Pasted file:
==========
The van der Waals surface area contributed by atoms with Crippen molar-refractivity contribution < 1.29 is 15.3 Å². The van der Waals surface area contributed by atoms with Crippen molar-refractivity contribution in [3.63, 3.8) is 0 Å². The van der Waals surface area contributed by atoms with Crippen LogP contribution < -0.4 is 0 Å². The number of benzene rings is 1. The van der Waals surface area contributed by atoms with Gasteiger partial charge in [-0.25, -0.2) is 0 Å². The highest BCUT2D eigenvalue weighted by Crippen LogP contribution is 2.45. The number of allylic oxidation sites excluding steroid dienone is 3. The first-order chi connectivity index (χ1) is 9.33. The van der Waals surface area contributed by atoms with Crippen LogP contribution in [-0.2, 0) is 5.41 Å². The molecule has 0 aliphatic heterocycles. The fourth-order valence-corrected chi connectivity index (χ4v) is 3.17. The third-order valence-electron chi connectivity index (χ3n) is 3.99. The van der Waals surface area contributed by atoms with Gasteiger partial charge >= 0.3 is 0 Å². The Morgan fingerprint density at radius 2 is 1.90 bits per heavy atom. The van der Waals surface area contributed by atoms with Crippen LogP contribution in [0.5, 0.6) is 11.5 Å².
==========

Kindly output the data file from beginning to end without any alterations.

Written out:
The van der Waals surface area contributed by atoms with Crippen molar-refractivity contribution < 1.29 is 15.3 Å². The van der Waals surface area contributed by atoms with Crippen molar-refractivity contribution in [3.63, 3.8) is 0 Å². The van der Waals surface area contributed by atoms with Crippen LogP contribution < -0.4 is 0 Å². The number of benzene rings is 1. The van der Waals surface area contributed by atoms with Gasteiger partial charge in [-0.25, -0.2) is 0 Å². The highest BCUT2D eigenvalue weighted by Crippen LogP contribution is 2.45. The number of allylic oxidation sites excluding steroid dienone is 3. The first-order chi connectivity index (χ1) is 9.33. The van der Waals surface area contributed by atoms with Crippen LogP contribution in [-0.2, 0) is 5.41 Å². The molecule has 0 aliphatic heterocycles. The fourth-order valence-corrected chi connectivity index (χ4v) is 3.17. The third-order valence-electron chi connectivity index (χ3n) is 3.99. The van der Waals surface area contributed by atoms with Gasteiger partial charge >= 0.3 is 0 Å². The Morgan fingerprint density at radius 2 is 1.90 bits per heavy atom. The van der Waals surface area contributed by atoms with Crippen LogP contribution in [0.5, 0.6) is 11.5 Å².